Matt Gaetz
Rep. Matt Gaetz at an "An Address to Young Americans" event, featuring President Donald Trump in Phoenix, AZ. Photo credit: Gage Skidmore / Wikimedia (CC BY-SA 2.0)

Gaetz and many other prominent Republicans insist that their voters would not only complain if Trump were to suffer very logical and straightforward consequences for his attempted coup, but that they would instead resort to violence.

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It is truly remarkable how often prominent Republicans talk about the prospect of political violence whenever there is any possibility that Donald Trump may be held to account for trying to overturn the 2020 election or any of the other crimes he is accused of.

This week, it was Rep. Matt Gaetz’s (R-FL) turn once again, who raised the specter of “bloodshed” if a court finds that, in accordance with the 14th Amendment, the former president is ineligible to run for office again because he incited an insurrection.

While we believe that, in order to banish the menace Trump poses to democracy and the US as a whole, he must be stopped at the ballot box and not in court, the 14th Amendment is not some gimmick. Rather, it is a cornerstone of democracy: If you tried to overthrow the duly elected government of the United States, then you are no longer fit to run the country.

Based on that, a strong case can certainly be made that, legally, Trump should not be allowed to run for president or any other office again – except, possibly, Cell Block C representative or something like that.

Again, that is not the preferred solution to this problem, but nobody should complain if this were a consequence the former president had to face as a result of his many actions to undermine and subvert democracy.

Gaetz and many other prominent Republicans, however, feel differently. They believe that their voters would not only complain if Trump were to suffer very logical and straightforward consequences for his attempted coup, but that they would instead resort to violence.

“I really worry that that type of action [i.e., applying the 14th Amendment to Trump] could lead to violence,” Gaetz said on The Driveway Liberty Podcast (this part of the conversation begins about 25 minutes into the recording).

Granted, the right-wing lawmaker, who is staunch supporter of Trump, added right away that he is “wildly opposed to violence” and that this isn’t “how we should resolve our disputes,” but merely by bringing it up, he is planting the idea in the minds of his supporters that this is possibility.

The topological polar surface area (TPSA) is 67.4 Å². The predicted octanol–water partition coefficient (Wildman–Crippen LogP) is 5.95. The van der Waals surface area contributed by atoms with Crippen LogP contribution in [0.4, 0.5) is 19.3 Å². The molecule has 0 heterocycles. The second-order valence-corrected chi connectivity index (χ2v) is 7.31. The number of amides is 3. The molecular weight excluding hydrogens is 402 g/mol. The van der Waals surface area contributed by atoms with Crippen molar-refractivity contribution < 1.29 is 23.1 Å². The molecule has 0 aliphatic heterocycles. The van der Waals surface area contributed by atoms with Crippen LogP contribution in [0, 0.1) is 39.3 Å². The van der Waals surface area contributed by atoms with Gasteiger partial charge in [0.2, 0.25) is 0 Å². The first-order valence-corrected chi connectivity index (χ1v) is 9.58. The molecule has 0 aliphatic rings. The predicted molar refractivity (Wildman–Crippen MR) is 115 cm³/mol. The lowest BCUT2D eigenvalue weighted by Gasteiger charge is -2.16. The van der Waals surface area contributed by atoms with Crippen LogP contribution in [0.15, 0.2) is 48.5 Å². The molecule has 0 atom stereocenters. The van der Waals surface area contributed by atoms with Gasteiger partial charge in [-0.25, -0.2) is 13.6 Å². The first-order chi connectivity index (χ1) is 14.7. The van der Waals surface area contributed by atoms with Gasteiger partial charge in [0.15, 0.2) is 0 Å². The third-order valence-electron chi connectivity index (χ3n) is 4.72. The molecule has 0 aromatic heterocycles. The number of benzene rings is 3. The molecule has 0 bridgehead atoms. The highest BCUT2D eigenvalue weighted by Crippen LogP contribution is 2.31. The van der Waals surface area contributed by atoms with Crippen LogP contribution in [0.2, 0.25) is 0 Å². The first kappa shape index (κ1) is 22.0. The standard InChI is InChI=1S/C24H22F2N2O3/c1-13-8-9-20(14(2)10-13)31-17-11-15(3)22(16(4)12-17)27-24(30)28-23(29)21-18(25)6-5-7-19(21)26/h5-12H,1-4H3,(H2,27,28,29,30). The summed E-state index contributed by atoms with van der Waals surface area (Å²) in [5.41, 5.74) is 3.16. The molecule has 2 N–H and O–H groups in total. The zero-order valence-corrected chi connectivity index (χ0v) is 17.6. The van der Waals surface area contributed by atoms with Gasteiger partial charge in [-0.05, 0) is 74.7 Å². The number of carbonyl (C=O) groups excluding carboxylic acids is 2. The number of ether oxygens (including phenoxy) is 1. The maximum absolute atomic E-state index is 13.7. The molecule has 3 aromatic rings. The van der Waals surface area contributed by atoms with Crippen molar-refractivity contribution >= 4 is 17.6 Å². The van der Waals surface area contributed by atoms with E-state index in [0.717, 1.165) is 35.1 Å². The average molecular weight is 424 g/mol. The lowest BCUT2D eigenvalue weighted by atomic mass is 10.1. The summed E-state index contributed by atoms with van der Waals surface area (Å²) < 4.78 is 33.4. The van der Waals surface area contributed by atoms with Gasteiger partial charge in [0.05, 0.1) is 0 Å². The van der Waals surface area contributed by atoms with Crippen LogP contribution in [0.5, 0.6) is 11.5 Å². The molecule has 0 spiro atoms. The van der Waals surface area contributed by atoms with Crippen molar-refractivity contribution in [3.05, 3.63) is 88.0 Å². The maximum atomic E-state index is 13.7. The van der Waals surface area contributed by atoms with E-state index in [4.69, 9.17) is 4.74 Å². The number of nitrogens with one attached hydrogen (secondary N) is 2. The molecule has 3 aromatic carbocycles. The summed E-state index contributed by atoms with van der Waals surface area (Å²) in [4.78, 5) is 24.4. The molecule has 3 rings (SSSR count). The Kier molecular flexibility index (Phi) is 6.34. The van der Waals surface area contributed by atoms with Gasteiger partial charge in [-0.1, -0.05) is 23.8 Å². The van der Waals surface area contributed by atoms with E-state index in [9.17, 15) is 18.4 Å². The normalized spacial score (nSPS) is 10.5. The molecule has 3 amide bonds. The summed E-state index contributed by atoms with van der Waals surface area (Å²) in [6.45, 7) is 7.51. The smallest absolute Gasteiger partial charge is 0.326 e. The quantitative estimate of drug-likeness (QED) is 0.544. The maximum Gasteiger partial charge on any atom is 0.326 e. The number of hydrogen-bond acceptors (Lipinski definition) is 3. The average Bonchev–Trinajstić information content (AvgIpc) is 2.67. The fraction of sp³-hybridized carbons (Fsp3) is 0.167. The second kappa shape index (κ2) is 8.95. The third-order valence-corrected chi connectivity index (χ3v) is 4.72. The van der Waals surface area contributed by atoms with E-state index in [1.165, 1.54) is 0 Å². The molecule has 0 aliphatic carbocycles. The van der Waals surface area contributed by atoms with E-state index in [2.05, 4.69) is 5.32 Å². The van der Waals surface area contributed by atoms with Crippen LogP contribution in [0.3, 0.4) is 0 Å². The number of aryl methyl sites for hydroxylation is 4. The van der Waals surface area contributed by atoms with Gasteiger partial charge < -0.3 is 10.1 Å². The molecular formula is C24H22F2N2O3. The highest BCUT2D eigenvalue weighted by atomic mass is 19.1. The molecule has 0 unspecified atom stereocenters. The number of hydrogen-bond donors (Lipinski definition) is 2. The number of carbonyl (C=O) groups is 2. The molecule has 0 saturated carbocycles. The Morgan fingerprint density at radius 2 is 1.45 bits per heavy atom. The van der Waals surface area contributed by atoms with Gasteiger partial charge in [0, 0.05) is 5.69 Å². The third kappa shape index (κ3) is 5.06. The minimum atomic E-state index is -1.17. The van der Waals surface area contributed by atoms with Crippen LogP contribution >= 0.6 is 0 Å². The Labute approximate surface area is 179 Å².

“[When] you start telling people that they can’t express their participation in this American experience through a vote, then they start looking for other ways, and they’re not, the vote is the best way to do it,” Gaetz said. “The other ways are not so good. And I worry if they start to take the vote away, you could see bloodshed in this country. Like none of us want.”

Of course, that is exactly what happened. The American voters expressed a strong preference for Joe Biden, and then Trump tried to take those votes away.

However, that irony seems to be lost on Gaetz.

Most importantly, while paying lip service to disavowing violence, he doesn’t take the next, logical step. What he and every other Republican should be doing is pointing out that their supporters must not resort to violence and that, if they do, they will appropriately face the consequences for their own actions, just like the hundreds of people who have been convicted for taking part in the January 6 insurrection

However, that is not something Gaetz or any of the others are doing because, to maintain their standing with Trump and in the MAGAverse, they have to defend the action of the people who stormed the Capitol that day.

Finally, the reason why so many supporters of the former president seem to be itching to take up arms is that Trump, Gaetz and all the others keep lying to them.

For example, if more of them had told the truth about Biden winning convincingly in 2020, we wouldn’t even be in this position right now.

Therefore, Gaetz’s talk about wildly opposing violence rings hollow because he is fomenting it every single day with his rhetoric.


  • Klaus Marre

    Klaus Marre is a writer, editor, former congressional reporter, and director of the WhoWhatWhy Mentor Apprentice Program. Follow him on Twitter @KlausMarre.

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